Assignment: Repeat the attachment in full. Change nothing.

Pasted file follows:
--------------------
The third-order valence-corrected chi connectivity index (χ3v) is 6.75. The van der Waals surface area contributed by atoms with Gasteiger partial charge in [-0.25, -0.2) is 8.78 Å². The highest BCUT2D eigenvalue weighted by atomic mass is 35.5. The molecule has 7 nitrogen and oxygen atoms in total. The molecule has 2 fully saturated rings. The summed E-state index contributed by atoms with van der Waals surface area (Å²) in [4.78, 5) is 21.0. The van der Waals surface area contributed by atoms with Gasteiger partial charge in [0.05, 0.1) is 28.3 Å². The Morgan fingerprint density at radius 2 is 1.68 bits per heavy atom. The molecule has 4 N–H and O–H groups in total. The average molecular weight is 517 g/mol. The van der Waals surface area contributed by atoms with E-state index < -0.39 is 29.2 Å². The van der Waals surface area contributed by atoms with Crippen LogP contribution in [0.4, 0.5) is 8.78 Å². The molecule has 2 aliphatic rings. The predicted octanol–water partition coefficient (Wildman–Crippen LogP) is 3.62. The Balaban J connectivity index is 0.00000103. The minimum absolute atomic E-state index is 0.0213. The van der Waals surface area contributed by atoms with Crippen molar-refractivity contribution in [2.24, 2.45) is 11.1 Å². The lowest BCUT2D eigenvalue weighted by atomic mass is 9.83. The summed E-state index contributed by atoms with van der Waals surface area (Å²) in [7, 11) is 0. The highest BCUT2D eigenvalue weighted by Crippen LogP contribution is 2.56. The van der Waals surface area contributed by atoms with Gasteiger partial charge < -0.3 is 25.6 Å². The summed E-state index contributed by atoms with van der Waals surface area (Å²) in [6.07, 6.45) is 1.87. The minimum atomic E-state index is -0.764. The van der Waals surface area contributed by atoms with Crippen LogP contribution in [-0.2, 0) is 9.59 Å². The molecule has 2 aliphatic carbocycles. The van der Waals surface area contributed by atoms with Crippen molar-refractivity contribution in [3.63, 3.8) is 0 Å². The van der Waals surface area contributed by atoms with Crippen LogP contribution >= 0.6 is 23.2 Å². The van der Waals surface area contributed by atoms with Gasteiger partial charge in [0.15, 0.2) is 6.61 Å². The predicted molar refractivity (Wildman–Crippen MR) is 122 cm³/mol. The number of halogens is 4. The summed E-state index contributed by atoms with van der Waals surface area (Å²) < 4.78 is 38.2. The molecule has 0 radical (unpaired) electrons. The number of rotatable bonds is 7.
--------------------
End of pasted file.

The third-order valence-corrected chi connectivity index (χ3v) is 6.75. The van der Waals surface area contributed by atoms with Gasteiger partial charge in [-0.25, -0.2) is 8.78 Å². The highest BCUT2D eigenvalue weighted by atomic mass is 35.5. The molecule has 7 nitrogen and oxygen atoms in total. The molecule has 2 fully saturated rings. The summed E-state index contributed by atoms with van der Waals surface area (Å²) in [4.78, 5) is 21.0. The van der Waals surface area contributed by atoms with Gasteiger partial charge in [0.05, 0.1) is 28.3 Å². The Morgan fingerprint density at radius 2 is 1.68 bits per heavy atom. The molecule has 4 N–H and O–H groups in total. The average molecular weight is 517 g/mol. The van der Waals surface area contributed by atoms with E-state index < -0.39 is 29.2 Å². The van der Waals surface area contributed by atoms with Crippen LogP contribution in [0.4, 0.5) is 8.78 Å². The molecule has 2 aliphatic rings. The predicted octanol–water partition coefficient (Wildman–Crippen LogP) is 3.62. The Balaban J connectivity index is 0.00000103. The minimum absolute atomic E-state index is 0.0213. The van der Waals surface area contributed by atoms with Crippen molar-refractivity contribution in [2.24, 2.45) is 11.1 Å². The lowest BCUT2D eigenvalue weighted by atomic mass is 9.83. The summed E-state index contributed by atoms with van der Waals surface area (Å²) in [7, 11) is 0. The highest BCUT2D eigenvalue weighted by Crippen LogP contribution is 2.56. The van der Waals surface area contributed by atoms with Gasteiger partial charge < -0.3 is 25.6 Å². The summed E-state index contributed by atoms with van der Waals surface area (Å²) in [6.07, 6.45) is 1.87. The minimum atomic E-state index is -0.764. The van der Waals surface area contributed by atoms with Crippen LogP contribution in [-0.2, 0) is 9.59 Å². The molecule has 2 aliphatic carbocycles. The van der Waals surface area contributed by atoms with Crippen molar-refractivity contribution in [3.63, 3.8) is 0 Å². The van der Waals surface area contributed by atoms with Crippen LogP contribution >= 0.6 is 23.2 Å². The van der Waals surface area contributed by atoms with Gasteiger partial charge in [0.15, 0.2) is 6.61 Å². The predicted molar refractivity (Wildman–Crippen MR) is 122 cm³/mol. The number of halogens is 4. The summed E-state index contributed by atoms with van der Waals surface area (Å²) < 4.78 is 38.2. The molecule has 0 radical (unpaired) electrons. The number of rotatable bonds is 7.